I Used a Daily Reflection for a Month — Here’s How it Changed Me

Praying the daily examen for one month changed this author — read about her transformation here.

I’ve never had a very consistent prayer practice, but I challenged myself last year to use a daily journal. As it turns out, it was a significant factor in keeping me grounded during the pandemic by helping me focus on the positives of life amid uncertainty. One year later, though, my once-loved ritual had become a bit stale. Rather than the rejuvenating prayer time it once was, my gratitude journaling had begun to feel like a purely mental exercise. I was ready for a new way to bring reflection to my days.

In pursuit of a deeper connection to God in my life, I committed to try a new prayer practice. I set out to pray the Ignatian Examen every day for a month. The Examen is a reflective prayer process adapted from St. Ignatius of Loyola’s Spiritual Exercises.

It is usually prayed in five different steps, each one intended to reveal a form of God’s presence in our daily life. After just one month of (near) daily prayer, I can say that it has done that. I have found the Examen to be a beautiful framework that allowed me to open my heart and my mind to God’s active presence in my life. Here’s what I’ve learned so far.

Step One: Become aware of the presence of God

The Examen’s first step is to become aware of God’s presence. This simple act of considering myself in the presence of God has been impactful for me. It has shifted my prayer so that I feel like I am praying with God rather than to Him. It has been a reminder that the everyday moments of my life are sacred, and that I can connect to God in the here-and-now.

Step Two: Review your day

The Examen, for me, has been a way to ask God to show me where He is acting in my life today. This has been a major change from my previous prayers — which were mostly saying “Thank you” — during which I would call the shots to rank the day’s best blessings.

It has been powerful to reflect on my life through God’s eyes. When it seemed like God wasn’t there, the Examen process often brought up a new perspective. My God-moments were often something surprising, random, or small: a housemate’s generosity to share some food with me, a cuddle from a friend’s cat, a joyful phone conversation with my mom, the view of my city’s skyline on commute home. Without the Examen, I would have overlooked all these little moments where I came to notice love in my days.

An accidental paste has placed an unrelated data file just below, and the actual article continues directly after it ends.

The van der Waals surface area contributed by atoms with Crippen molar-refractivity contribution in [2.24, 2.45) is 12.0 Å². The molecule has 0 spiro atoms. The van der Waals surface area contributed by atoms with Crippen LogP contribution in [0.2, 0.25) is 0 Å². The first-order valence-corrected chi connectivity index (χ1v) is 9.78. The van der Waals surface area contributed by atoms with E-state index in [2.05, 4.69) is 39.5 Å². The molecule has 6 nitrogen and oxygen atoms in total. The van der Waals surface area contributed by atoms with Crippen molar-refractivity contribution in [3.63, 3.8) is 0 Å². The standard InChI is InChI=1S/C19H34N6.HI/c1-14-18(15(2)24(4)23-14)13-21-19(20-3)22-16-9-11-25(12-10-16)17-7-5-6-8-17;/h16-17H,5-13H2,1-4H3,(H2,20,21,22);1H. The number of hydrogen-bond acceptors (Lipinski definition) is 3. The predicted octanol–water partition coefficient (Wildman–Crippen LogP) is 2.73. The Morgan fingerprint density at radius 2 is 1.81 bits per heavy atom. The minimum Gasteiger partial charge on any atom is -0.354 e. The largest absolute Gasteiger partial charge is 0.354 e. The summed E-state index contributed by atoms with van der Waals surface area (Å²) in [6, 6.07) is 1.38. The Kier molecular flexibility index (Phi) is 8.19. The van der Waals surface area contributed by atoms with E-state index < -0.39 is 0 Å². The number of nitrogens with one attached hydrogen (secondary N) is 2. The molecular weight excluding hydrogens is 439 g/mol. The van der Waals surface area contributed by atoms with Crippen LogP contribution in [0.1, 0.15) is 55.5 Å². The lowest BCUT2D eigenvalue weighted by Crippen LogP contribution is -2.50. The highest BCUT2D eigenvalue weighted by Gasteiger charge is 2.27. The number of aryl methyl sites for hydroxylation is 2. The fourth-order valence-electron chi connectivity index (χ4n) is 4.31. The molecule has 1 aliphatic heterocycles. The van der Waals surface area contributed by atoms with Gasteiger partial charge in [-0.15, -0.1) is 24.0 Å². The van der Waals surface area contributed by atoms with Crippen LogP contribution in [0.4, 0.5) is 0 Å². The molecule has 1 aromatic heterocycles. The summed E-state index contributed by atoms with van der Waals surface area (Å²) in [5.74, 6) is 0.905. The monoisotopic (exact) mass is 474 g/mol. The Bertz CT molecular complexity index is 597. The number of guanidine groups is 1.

Step Three: Pay attention to emotions; Step Four: Choose a feature of the day, and pray with it

The Examen invites us to pay attention to emotions we feel throughout the day, and pray into them. These two steps have helped me to view challenging feelings as ways that God might be showing me my true desires. On one listless, restless, day, I prayed into that sense of restlessness. This was a change from my default approach to move past difficult emotions as quickly as possible. Instead, I lingered on it.

“What was this restlessness about?” I asked. Beneath that feeling, I eventually discovered a desire for more community and connection with others. It was refreshing to bring God into my frustration, rather than relying on my own ability to get over it.

Step Five: Look ahead to the next day

The Examen’s final step is to look ahead toward the next day with an intention. In the past, I would set my daily intentions based on what I thought I should accomplish. Over the past month, I have adopted a different approach. Each time I pray the Examen, I seek to be shown my intention — which has led me from “doing” to “being.” On days when I would have picked “productivity” as my intention, the Examen brought forth an intention of “love.” When my mind would have said, “Make the most of my day,” I instead was shown, “Show appreciation for people.”

While I’m only a month into this new practice, the daily Examen has already enabled me to connect to God more deeply. It has allowed me to adopt a more trusting, Spirit-led approach to review my days. The prayer is designed to allow us to focus on what God wants to show us, and to follow that prompting — rather than following what we think of ourselves. It’s good practice for building a life led by God’s loving presence.

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